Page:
The national charity saving historic churches at risk
The Commonwealth of England was a republican government which ruled England and then Ireland and Scotland. It was led by Oliver Cromwell, who was an important military leader in the Civil War and one of the key members of Parliament to sign Charles I’s death warrant.
In 1653 Cromwell was declared Lord Protector and began to personally rule the country. Many Royal Arms were destroyed or defaced and were replaced by the newly created ‘state’ Arms. This contained the cross of St George, the Patron saint of England, in the first and fourth quarter, the cross of St Andrew, Patron saint of Scotland in the second quarter, and the harp of Ireland in the third quarter. There was a shield of pretense of Oliver Cromwell’s own rampant silver lion on a black background.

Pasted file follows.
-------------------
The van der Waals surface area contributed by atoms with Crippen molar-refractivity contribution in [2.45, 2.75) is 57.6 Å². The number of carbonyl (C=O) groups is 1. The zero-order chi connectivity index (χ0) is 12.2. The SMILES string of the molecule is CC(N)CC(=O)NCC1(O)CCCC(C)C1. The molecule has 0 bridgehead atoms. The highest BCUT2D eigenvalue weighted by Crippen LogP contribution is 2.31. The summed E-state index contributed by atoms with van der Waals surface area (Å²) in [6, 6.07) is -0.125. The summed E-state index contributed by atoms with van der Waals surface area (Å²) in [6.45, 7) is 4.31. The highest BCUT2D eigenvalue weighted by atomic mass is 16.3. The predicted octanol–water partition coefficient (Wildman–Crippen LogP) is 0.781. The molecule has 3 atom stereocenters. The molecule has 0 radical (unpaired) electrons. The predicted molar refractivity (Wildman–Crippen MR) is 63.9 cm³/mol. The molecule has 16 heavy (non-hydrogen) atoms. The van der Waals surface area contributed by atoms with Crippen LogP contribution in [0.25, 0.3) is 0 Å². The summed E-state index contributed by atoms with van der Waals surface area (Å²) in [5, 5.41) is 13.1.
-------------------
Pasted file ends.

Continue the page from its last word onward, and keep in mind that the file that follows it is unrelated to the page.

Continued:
After his death in 1658, Cromwell’s son briefly assumed this title, but was forced to resign in 1659 resulting in the restoration of the monarchy in 1660 and a return from exile of Charles II.
Although the Arms no longer exist, there is a record in the parish book of the Commonwealth Arms being erected in Church of St Leonard at the Hythe, Colchester, Essex: for setting up the state arms 14s 6d followed by payment of 1s. In 1660 there is a further entry: for to get out the state arms, marking the decision to remove the Arms with Charles’ restoration.
There are very few remaining examples of the State Arms and unfortunately we do not have an example in our estate. However; one can be found in St Nicholas’s church, North Walsham.
Last year, we welcomed over two million visitors to our churches. If each person donated just £2, this would enable us to keep our churches open, safe and watertight for you and future generations to enjoy.
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